Updated June 2013: The following article and slide show about a large-scale, one-day health clinic for the uninsured was published in August 2010. Since that Washington D.C.-based event, the National Association of Free & Charitable Clinics has sponsored volunteer-run clinic events in other cities, including New Orleans, Houston, Atlanta,Tacoma and Dallas. If you are uninsured and in need of health care, you can visit the NAFC's website to locate a free health clinic facility in your area. Information is also available for volunteers interested in providing either medical- or non-medical assistance. The next large-scale clinic event is scheduled for Wednesday, July 3 in New Orleans.
En español | For many older Americans who aren't yet 65, these are precarious times: too young for Medicare, but too old, according to many employers, to be hired for jobs with health benefits; too well-off for Medicaid, but too cash-strapped to afford high health insurance premiums and out-of-pocket costs.
"Although 2010 has been a historic year with the passage of federal health care reform legislation, uninsured people throughout the country still need medical resources now," says Nicole Lamoureux, executive director of the National Association of Free Clinics, a non-profit that serves more than 1,200 permanent, locally-based free health clinics across the country.
To provide care, and draw public attention to the plight of the nation's uninsured, the NAFC has been hosting special one- and two-day large-scale events in arenas and convention centers. Clinic events have been held in Houston, Atlanta, Little Rock, Hartford and New Orleans, among other cities.
According to the NAFC, 83 percent of uninsured people are employed. As such, most people seeking care at NAFC clinic events are employed or seeking work, but are uninsured due to the high cost of insurance premiums and, often, being denied coverage or affordable coverage because of a pre-existing health condition. (Such individuals should be able to find more health insurance options in 2014, which is when the new health care law is scheduled to go into full effect.)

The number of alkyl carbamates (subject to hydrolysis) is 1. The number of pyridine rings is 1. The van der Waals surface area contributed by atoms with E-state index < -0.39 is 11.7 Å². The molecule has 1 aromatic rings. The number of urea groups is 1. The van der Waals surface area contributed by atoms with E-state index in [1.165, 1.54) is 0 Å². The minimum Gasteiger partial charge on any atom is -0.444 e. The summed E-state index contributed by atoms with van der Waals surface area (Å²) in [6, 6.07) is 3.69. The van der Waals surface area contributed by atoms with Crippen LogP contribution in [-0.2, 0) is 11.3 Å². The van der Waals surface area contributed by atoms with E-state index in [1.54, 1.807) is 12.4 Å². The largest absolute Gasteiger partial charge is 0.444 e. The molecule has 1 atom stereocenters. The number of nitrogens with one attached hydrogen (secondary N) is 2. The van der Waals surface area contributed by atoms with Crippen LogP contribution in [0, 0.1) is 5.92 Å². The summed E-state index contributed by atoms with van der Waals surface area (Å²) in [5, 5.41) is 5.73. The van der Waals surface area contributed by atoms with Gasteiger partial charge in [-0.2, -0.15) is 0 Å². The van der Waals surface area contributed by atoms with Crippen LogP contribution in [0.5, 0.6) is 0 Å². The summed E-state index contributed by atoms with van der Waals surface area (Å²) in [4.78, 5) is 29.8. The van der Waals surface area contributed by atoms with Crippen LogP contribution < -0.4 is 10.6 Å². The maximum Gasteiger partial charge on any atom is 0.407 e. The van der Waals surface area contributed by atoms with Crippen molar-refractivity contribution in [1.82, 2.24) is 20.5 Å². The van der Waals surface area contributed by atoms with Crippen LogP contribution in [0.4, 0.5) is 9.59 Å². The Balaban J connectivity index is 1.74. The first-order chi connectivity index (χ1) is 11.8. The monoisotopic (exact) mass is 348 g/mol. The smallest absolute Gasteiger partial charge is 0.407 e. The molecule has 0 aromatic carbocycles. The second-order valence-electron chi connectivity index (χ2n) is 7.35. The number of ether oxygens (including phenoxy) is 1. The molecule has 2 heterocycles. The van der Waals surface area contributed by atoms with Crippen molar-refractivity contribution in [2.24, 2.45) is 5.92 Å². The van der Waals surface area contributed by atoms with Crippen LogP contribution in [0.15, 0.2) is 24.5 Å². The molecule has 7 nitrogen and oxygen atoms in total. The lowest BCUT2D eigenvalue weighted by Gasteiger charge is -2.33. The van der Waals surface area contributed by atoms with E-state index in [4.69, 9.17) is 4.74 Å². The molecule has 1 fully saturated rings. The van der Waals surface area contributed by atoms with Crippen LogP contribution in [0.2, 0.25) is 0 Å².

On August 4, the NAFC turned the arena floor of Washington, D.C.'s convention center into a one-day free clinic.
Ralph Freidin, MD, an internist from Lexington, Mass., is volunteering at his fifth NAFC free clinic event. He takes time off from his job and travels on his own dime. "The diseases are the same here as what I encounter in my practice," he explains. "But instead of seeing high blood pressures of 160/92, we see 190/110. Instead of seeing diabetes that is moderately well controlled, we see diabetes that is out of control."
The stories are the same, clinic after clinic, says Freidin: " 'I don't have insurance.' 'I don't have a doctor.' 'I don't have health care.' " Of the uninsured patients age 50+, Freidin observes, "They are people who might not even make it to Medicare eligibility age."
More than 1,200 patients preregistered for the D.C. event in order to receive free preventive and diagnostic care, including diabetes and cancer screenings. Another 500 or so walk-in patients were treated as well. Nearly 400 medical practitioners volunteered their services, assisted by several hundred nonmedical helpers.
Volunteer Jan Nichols, a newly retired high school teacher, traveled to D.C. from her home in Arizona. Nichols, who is insured through Medicare and views her retirement years as a time to "give back to community and society," was stationed at the entrance when the clinic announced it couldn't serve any more walk-in patients. "I folded," she says. "Even though they were given a bagful of literature and resources, I couldn't look into their faces without cracking."
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